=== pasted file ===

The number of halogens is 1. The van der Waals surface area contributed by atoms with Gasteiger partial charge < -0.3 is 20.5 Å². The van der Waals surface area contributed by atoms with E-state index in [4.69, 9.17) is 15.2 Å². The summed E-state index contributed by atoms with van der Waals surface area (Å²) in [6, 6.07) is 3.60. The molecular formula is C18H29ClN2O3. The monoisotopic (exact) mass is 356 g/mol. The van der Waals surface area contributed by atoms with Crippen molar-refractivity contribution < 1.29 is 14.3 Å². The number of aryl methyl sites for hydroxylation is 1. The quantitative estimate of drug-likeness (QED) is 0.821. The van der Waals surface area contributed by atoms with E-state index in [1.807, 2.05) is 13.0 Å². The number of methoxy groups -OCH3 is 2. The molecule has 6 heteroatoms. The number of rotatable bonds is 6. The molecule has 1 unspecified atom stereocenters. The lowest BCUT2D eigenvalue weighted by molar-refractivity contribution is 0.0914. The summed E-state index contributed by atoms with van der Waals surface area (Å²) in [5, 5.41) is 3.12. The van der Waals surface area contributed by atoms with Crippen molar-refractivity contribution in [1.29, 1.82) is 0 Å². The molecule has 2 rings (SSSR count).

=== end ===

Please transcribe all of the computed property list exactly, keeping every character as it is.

The number of halogens is 1. The van der Waals surface area contributed by atoms with Gasteiger partial charge < -0.3 is 20.5 Å². The van der Waals surface area contributed by atoms with E-state index in [4.69, 9.17) is 15.2 Å². The summed E-state index contributed by atoms with van der Waals surface area (Å²) in [6, 6.07) is 3.60. The molecular formula is C18H29ClN2O3. The monoisotopic (exact) mass is 356 g/mol. The van der Waals surface area contributed by atoms with Crippen molar-refractivity contribution < 1.29 is 14.3 Å². The number of aryl methyl sites for hydroxylation is 1. The quantitative estimate of drug-likeness (QED) is 0.821. The van der Waals surface area contributed by atoms with E-state index in [1.807, 2.05) is 13.0 Å². The number of methoxy groups -OCH3 is 2. The molecule has 6 heteroatoms. The number of rotatable bonds is 6. The molecule has 1 unspecified atom stereocenters. The lowest BCUT2D eigenvalue weighted by molar-refractivity contribution is 0.0914. The summed E-state index contributed by atoms with van der Waals surface area (Å²) in [5, 5.41) is 3.12. The van der Waals surface area contributed by atoms with Crippen molar-refractivity contribution in [1.29, 1.82) is 0 Å². The molecule has 2 rings (SSSR count).